You seem like the perfect person to talk about “grounding future real estate influencers,” as well as the role of data-driven education in pivoting to a career in sustainability, intended for students and young leaders aspiring towards a green, resilient, and inclusive property sector. What can you advise them about the path they should take to have a career in sustainable development and what educational programmes are available to pursue it?

I think there are many paths to having this type of career. One way is to look at it through the lens of change management theory. According to that theory, there are different types of directed change: incremental, transitional, and transformational.

Incremental stage changes refer to those changes done in smaller degrees. For an architect working in a real estate developer, for example, it could be something like, “I want to change how we designed this structure, so that it becomes more sustainable.” Little by little, you look at things that you can improve.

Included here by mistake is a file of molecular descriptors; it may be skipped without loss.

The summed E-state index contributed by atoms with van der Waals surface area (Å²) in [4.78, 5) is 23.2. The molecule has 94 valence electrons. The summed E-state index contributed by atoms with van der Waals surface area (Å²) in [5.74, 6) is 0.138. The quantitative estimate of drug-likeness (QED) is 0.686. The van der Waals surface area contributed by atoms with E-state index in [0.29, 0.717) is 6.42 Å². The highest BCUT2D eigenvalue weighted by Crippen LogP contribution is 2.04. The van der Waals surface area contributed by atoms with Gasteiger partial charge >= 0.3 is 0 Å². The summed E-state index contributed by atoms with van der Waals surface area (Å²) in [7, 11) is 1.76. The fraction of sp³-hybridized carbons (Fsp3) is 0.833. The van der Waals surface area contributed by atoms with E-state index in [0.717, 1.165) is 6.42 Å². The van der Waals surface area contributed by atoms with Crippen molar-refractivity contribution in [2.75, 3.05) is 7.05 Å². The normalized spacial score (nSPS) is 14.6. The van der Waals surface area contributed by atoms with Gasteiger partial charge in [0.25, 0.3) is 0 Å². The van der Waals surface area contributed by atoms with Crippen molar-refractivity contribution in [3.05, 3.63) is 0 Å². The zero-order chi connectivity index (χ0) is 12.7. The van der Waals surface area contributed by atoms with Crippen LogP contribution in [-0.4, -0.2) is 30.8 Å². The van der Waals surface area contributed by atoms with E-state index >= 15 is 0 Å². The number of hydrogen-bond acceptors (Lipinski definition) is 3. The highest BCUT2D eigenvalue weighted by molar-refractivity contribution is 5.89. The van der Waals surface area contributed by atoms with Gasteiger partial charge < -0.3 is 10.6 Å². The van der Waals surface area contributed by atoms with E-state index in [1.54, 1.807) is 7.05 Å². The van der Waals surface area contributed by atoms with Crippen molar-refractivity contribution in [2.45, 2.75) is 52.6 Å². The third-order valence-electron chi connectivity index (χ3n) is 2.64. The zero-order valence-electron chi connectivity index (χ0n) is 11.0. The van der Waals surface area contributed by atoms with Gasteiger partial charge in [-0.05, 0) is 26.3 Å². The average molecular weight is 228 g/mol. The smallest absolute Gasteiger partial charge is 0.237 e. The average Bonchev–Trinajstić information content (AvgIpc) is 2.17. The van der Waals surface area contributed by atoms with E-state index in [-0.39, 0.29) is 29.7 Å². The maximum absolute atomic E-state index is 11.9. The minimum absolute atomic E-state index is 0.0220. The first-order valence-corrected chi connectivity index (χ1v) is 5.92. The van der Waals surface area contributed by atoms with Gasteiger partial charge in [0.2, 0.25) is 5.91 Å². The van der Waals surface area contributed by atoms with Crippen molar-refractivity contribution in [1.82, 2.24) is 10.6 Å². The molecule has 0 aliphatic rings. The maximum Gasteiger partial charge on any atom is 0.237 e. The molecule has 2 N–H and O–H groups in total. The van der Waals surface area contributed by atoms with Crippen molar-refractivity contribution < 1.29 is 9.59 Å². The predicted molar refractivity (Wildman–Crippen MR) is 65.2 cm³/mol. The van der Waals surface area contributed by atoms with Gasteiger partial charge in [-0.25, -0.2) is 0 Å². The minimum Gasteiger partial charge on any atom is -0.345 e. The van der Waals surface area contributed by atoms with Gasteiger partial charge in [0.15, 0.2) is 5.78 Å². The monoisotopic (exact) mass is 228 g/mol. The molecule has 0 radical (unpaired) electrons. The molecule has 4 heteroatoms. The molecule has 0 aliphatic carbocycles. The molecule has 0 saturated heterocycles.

There’s also transitional change, in which you look at how you can replace your process and the technology you use. For instance, you’ll replace an unsustainable technology with one that’s more beneficial for the environment.

Transformational change is much deeper and is what happened to me. I just realised I needed to change myself and do something about the situation, which made me decide to upskill. That’s when I started looking at masters programmes.

You obtained your masters degree in sustainable built environment at the University of New South Wales, which was pivotal to how you ended up doing what you do. Can you tell us how you ended up getting into that master’s programme?

While I was in real estate development, I was doing a little bit of this and that in terms of sustainability but never a more holistic, deliberate approach. Then, when I decided to upskill and learn more about sustainable development, I found the Australia Awards Scholarship, which is a developmental scholarship sponsored by the Australian government’s department of foreign affairs and trade.